City Directories and History: “Glenn Springs, twelve miles southeast of Spartanburg, is the most notable former health spa in the county. It is named for John D. Glenn, who bought 500 acres in the early 1800’s on
which the spring was situated. Glenn improved the property, and in 1835 sold it to a stock company, chartered in 1837 as the Glenn Springs Company, with Dr. Maurice A. Moore as president. For over a century, the spring with its large frame hotel, was a mecca for Low Country folk seeking relief from “summer sickness,” now known as malaria. The property is at present the location of Spartanburg Boys Home.”
Information from: Names in South Carolina by C.H. Neuffer, Published by the S.C. Dept. of English, USC
The history of the Glenn Springs community focuses around the reputation of the mineral springs for their medicinal value and the related development of a resort hotel. At least by the early nineteenth century, the waters of Glenn Springs, which was then 1 called Sulphur Spring, were believed to help cure maladies such as rheumatism and agues. In 1827 John B. Glenn purchased a 723-acre tract of land which included the springs, and according to tradition, he opened an inn and built several log cabins
to rent near the spring. The area became known as Glenn’s Spring or Glenns Springs and eventually Glenn Springs. The Glenn Springs Company purchased the land from Glenn and was granted a charter in 1837. Dr. Maurice A. Moore, a Union District planter, was a prominent member of the company. The Glenn Springs Company constructed a large wood frame hotel with landscaped grounds and cottages which opened ca. 1838. The venture was unsuccessful, and the property was sold at a sheriff’s sale in February 1842. John C. Zimmerman purchased a partial interest in the property in 1842; he obtained full ownership in 1844 and managed the hotel until ca. 1853. Ownership of the Glenn Springs Hotel subsequently changed hands numerous times. With the development of the hotel, Glenn Springs became a fashionable upcountry resort frequented by South Carolina politicians, educators, soldiers, planters, and their families. Arriving on 29 August 1860, Samuel Edward Burges reported that there were seventy or eighty guests at Glenn Springs. His days were spent “loafing” in the store and billiard room, playing ten pins, and making walks to the springs; tableaux were presented after dinner. By the 1860s a community had grown up around the hotel. According to tradition, Maurice Moore had moved a house (Cedar Grove, #9) to the area around the time the Glenn Springs ,, Company was formed; he continued to live in the community after the company was liquidated. In 1842 John Zimmerman and the other owners of the Glenn Springs property, in an effort to increase the value of the tract, had decided to build a school to encourage families with children to purchase lots and settle there. Several lots were sold and a school building was constructed. Zimmerman had purchased a three-acre lot in 1842 and had built his fine Greek Revival house ca. 1854 . There was also a store, a post office, and an Episcopal church In the late nineteenth century Glenn Springs, which included a large frame hotel with -,. sixty sleeping compartments in addition to ten cottages, continued to be a popular resort. On 27 August 1884 Maj. John P. Kinard of Newberry reported that there were about “250 [guests] of all sorts, old and young, and many distinguished gentlemen and ladies of this and other States.” The hotel register for the years 1895-1897 reveals that, although most guests were from South Carolina, the clientele included visitors from Virginia, West Virginia, North Carolina, Maryland, Texas, Michigan, and Washington, D.C Guests made early morning and late afternoon strolls to the spring (Pavilion and mineral spring site, #16). There were also amusements such as billiards, ten pins, croquet, cards, and dances….. (NR File Data / S.C. Dept. of Archives and History)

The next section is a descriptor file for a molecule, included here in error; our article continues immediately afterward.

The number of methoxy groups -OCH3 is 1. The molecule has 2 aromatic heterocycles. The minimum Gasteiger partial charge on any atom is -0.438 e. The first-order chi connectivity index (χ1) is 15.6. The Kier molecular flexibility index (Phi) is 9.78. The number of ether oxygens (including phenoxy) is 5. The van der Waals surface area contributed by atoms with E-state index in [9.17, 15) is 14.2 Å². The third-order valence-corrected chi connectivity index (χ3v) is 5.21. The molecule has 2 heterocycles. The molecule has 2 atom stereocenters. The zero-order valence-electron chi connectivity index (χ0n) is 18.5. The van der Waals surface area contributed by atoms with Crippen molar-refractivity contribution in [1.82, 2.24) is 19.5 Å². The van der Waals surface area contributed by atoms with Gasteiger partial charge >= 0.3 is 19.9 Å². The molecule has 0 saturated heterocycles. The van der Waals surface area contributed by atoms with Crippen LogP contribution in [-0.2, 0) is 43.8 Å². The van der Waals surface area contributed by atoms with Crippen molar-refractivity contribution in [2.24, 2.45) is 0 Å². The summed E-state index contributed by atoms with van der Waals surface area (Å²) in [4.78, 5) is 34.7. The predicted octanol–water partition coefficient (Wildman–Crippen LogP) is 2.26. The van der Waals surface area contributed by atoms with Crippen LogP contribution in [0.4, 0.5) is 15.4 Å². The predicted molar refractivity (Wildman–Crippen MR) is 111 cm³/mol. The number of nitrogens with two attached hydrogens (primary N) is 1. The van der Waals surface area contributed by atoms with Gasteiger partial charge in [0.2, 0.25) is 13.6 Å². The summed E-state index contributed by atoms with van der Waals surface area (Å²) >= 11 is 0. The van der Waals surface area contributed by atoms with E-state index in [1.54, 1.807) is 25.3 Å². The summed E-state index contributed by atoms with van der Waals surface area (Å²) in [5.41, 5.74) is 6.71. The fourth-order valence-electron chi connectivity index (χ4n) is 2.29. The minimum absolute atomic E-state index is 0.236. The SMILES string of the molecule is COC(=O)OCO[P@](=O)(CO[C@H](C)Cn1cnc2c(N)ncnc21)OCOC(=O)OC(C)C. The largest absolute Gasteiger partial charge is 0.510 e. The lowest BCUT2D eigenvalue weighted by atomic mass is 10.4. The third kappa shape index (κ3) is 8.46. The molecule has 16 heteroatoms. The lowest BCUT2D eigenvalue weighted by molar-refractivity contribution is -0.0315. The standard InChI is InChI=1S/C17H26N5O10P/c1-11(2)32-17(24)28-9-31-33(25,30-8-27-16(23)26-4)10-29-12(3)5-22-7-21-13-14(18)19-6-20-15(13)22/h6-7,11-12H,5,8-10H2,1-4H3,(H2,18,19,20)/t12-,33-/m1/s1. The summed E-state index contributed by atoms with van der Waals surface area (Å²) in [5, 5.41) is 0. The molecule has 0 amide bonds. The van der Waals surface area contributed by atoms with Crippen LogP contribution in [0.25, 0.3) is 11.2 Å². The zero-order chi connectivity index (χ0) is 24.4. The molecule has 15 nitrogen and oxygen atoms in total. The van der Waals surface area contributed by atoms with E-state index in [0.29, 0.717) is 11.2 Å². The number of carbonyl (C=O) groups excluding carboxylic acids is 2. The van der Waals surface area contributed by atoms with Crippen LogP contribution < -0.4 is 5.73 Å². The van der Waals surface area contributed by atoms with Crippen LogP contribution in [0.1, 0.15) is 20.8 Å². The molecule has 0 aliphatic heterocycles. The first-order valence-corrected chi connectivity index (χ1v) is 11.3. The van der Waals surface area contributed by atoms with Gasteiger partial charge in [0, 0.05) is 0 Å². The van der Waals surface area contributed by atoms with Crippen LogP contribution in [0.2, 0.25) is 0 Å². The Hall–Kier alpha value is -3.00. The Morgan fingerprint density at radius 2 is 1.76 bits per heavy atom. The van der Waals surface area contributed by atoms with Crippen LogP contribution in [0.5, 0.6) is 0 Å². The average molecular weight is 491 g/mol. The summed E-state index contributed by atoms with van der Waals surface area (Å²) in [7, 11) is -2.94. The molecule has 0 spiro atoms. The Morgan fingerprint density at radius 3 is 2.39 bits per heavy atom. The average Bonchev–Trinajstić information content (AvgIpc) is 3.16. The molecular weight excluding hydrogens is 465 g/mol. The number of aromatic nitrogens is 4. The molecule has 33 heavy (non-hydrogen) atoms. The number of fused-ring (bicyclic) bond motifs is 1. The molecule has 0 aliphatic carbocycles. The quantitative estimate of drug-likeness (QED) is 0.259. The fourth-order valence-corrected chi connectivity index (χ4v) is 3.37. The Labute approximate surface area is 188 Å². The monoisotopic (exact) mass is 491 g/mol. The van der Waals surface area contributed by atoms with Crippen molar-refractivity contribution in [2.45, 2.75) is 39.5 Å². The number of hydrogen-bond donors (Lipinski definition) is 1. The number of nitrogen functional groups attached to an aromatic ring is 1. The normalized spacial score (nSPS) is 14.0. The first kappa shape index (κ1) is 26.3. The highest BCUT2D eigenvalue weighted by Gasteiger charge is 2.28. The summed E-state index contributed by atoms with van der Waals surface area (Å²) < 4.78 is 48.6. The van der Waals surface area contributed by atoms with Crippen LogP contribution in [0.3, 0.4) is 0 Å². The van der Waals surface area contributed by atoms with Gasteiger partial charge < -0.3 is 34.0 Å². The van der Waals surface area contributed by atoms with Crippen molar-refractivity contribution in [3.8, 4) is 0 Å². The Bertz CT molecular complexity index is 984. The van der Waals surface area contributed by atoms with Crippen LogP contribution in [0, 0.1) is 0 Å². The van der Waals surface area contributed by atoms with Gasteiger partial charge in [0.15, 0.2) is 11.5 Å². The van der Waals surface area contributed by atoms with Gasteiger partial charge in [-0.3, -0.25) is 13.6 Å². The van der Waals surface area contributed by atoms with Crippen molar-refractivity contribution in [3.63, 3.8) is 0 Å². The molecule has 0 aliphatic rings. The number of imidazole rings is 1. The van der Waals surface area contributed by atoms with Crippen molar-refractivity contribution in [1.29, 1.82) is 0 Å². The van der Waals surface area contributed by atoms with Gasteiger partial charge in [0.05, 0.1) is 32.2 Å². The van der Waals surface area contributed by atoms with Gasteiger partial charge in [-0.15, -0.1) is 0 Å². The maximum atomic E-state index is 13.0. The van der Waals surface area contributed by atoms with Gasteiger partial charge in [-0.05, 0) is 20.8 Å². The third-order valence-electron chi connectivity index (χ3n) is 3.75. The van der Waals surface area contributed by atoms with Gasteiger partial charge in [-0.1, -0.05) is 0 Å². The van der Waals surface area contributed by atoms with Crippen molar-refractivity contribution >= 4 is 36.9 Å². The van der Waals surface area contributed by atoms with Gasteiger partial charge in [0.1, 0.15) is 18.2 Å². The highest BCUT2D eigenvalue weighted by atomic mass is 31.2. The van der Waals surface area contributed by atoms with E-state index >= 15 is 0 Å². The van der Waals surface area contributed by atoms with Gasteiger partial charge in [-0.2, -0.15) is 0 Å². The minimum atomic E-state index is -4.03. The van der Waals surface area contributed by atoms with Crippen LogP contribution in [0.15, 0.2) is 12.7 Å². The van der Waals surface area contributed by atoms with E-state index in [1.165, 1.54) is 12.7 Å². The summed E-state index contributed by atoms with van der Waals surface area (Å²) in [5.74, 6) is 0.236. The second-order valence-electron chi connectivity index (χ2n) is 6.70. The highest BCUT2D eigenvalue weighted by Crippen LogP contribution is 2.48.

Revolutionary War soldiers discovered that if they bathed in a certain spring located on the Means Plantation they were cured of the “itch.” Since such problems were common to frontier living, the spring became quite popular. In 1816 Means sold the spring and surrounding lands to John B. Glenn, who intended to build a house to board summer visitors. In 1845 what had become known as Glenn Springs was purchased by John Conrad Zimmerman, under whose keen guidance the hotel was built, and the area became one of the most popular vacation spots in South Carolina. Even at this early date the water was bottled and sent to eager customers all over the Southeast. The hotel burned in 1941.
Pictorial History of Spartanburg County by Philip N. Racine – 1980
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